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Data center uptime requires substation redundancy

*Originally published on Data Center Dynamics on June 20, 2024. Photo by Sebastian Moss.

Can utility providers give data center operators more information about their substations?

Data centers are the cornerstone of our data-dependent world, much as substations are critical anchors to the electric grid.

Power is the lifeline of a data center and by far the biggest expense. Hyperscale data centers are voracious in their energy needs and a single hyperscale data center can require up to 150MW of power.

To put this need for power in perspective, Northern Virginia is home to the largest concentration of data centers in the world, with more than 25 million square feet in operation. The energy demands are massive and the power used by data centers in the region was nearly 2.7 GW in 2022, more than Seattle’s entire power grid.

Based on, the regional energy operator, PJM’s forecasting, data center growth will contribute to a doubling of the area’s peak energy demand by 2040 and will require the electric grid in Virginia to have the same capacity as the entire country of France.

Redundancy is built into data center operations

Today, data centers may be considered critical infrastructure by many due to the growing dependence on data in everyday life.

Avoiding downtime is addressed by building redundancy into all aspects of their operations.

For data centers, a redundant power supply is an insurance policy against unexpected outages, and building this redundancy is an expensive mitigation strategy. It means spending more on hardware, security, and maintenance, among other costs.

Even with these redundancies, data centers are still at risk. Power-related issues cause 43 percent of significant data center outages, according to a 2022 Uptime Institute study. These outages directly impact society and can be extremely costly to operators. The cost of data center downtime is enormous, measured in minutes, and often justifies higher upfront expenses to build redundancy.

The frequency of data center downtime hasn’t changed significantly in recent years, but outages are becoming longer and more expensive. According to research from the Uptime Institute’s Annual Outages Analysis 2023, 70 percent of data center outage incidents cost $100,000 or more, with 25 percent costing more than $1 million. The Uptime Institute estimated that in 2021 Amazon lost $34 million in revenue, Facebook lost $100 million in revenue, and Alibaba lost $1 billion in revenue due to data center outages.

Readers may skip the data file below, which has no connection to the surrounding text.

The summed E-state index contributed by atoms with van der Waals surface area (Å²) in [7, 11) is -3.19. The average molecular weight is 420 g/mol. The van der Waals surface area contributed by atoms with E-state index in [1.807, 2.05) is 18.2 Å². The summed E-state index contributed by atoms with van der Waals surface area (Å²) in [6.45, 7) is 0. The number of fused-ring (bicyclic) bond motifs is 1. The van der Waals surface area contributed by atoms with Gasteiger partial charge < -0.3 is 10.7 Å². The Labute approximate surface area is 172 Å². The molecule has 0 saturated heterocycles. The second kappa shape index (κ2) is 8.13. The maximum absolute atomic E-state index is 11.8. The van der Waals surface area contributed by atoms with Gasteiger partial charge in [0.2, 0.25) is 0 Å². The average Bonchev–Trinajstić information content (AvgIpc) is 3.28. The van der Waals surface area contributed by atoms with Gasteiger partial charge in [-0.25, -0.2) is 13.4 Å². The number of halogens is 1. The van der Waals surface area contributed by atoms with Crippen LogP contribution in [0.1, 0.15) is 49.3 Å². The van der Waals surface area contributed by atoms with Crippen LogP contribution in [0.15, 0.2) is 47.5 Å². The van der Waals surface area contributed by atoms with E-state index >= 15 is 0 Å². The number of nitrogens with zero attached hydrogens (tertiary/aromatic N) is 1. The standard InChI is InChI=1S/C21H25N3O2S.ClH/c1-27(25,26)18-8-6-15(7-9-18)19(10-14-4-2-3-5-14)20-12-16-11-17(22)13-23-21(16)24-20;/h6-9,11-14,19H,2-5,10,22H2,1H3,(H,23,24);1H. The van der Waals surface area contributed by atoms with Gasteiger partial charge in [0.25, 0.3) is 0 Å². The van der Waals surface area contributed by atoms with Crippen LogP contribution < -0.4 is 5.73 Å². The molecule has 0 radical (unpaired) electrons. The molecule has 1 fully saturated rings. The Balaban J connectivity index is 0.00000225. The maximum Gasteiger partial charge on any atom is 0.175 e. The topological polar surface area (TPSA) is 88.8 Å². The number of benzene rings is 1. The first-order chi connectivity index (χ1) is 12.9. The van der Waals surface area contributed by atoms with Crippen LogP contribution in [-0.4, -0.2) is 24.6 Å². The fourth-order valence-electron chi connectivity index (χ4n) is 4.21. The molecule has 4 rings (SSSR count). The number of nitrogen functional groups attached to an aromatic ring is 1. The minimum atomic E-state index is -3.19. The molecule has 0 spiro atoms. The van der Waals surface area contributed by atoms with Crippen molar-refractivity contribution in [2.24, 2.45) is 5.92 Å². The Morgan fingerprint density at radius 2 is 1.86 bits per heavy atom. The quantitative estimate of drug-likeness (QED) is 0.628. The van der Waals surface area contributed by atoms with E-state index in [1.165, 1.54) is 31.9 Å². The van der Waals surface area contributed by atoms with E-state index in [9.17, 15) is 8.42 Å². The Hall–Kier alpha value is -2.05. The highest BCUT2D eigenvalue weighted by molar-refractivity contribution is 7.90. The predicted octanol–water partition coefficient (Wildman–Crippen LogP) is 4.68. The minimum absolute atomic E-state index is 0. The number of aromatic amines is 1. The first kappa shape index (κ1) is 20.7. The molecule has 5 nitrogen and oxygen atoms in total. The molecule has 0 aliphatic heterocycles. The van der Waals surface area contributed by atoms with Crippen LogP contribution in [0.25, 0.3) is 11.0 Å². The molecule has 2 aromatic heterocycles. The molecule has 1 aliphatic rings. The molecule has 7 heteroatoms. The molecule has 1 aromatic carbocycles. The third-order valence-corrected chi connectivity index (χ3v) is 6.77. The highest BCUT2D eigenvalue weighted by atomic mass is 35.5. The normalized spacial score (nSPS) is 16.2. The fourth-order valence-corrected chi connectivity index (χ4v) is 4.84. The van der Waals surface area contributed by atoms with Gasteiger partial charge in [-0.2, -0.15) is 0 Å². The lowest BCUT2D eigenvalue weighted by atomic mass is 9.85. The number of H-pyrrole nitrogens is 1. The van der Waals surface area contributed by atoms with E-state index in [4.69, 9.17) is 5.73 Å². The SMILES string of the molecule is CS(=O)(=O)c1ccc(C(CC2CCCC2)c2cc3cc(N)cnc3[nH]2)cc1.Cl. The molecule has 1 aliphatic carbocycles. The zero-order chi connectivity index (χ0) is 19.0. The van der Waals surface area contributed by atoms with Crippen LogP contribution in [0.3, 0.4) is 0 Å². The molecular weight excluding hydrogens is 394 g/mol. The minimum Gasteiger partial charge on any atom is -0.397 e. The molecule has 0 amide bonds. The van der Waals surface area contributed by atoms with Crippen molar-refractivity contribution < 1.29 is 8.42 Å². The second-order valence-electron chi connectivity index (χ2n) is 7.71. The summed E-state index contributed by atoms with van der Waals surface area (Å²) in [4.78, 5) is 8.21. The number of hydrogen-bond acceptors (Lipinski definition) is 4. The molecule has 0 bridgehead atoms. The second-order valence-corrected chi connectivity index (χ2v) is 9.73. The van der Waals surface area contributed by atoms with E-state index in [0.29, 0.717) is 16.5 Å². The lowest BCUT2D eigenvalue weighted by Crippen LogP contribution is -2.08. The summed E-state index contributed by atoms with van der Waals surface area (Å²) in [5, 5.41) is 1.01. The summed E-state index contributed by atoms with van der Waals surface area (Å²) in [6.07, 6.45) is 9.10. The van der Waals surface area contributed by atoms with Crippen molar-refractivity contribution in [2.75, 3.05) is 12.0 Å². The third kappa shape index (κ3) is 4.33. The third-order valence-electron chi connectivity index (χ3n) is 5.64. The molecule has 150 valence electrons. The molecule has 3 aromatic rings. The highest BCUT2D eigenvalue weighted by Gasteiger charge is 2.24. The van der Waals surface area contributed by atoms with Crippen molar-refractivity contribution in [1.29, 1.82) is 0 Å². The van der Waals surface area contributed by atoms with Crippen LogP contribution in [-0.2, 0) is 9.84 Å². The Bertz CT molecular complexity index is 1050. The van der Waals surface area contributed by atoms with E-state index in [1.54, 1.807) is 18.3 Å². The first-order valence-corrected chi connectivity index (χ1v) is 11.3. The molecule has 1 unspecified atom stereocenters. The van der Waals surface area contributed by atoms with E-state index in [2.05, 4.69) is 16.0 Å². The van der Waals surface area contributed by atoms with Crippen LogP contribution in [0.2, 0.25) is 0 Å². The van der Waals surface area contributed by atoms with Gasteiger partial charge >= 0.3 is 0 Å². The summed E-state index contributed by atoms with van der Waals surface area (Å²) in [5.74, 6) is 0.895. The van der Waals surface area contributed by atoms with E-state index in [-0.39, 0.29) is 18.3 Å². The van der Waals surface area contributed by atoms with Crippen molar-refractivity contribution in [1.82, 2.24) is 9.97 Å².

There is a compelling need for data center operators to communicate closely with utilities and grid operators to ensure an actionable resilience plan is in place to restore substation operations after equipment failures or a catastrophic event

Substations face increasing threats yet often lack redundancy

With all the redundancy efforts made by data centers, how much do data center operators know about the restoration capabilities of the substations providing power to their facilities?

Many factors are converging to make it difficult and expensive to provide resiliency for substations serving data centers. Threats are increasing from natural disasters, physical attacks, and cyberattacks, along with a severely aging electric infrastructure. Supply chain costs and constraints show no sign of abating, and replacement lead times for critical substation equipment such as power transformers, EHV circuit breakers, and bushings, are now measured in years.

There is a compelling need for data center operators to communicate closely with utilities and grid operators to ensure an actionable resilience plan is in place to restore substation operations after equipment failures or a catastrophic event

Do data center operators have enough information from their utilities for the substation that powers their data center? What redundancy is built into it? Is there an up-to-date restoration plan for their specific substation? Is backup equipment securely maintained and ready to replace damaged equipment? Is it in a secure location and separate from operational sites?

Utilities typically do not have resilience plans for each of their substations, in particular data center substations, as most are not considered critical to the bulk electric grid.

Specific restoration efforts are typically dealt with when the need arises, which can cause further delays as the various external providers, such as heavy haul providers and railcars, are not readily prepared for the specific need.

For example, obtaining approval for transportation routes for large power transformers, which are necessary to be moved over rail lines, can take nine months or longer. Adding this to the substation equipment lead times being a few years, this incredibly slow restoration is time that a data center cannot afford to be down.

Now is a good time for data center operators to have a conversation with their utility about redundancy strategies for their substation, particularly long-lead time equipment.

A major substation outage can cause lengthy downtime, substantial costs, and other ramifications to data center operators and their customers. A resilience and restoration plan can help to ensure faster restoration of power after critical equipment failures or a catastrophic event.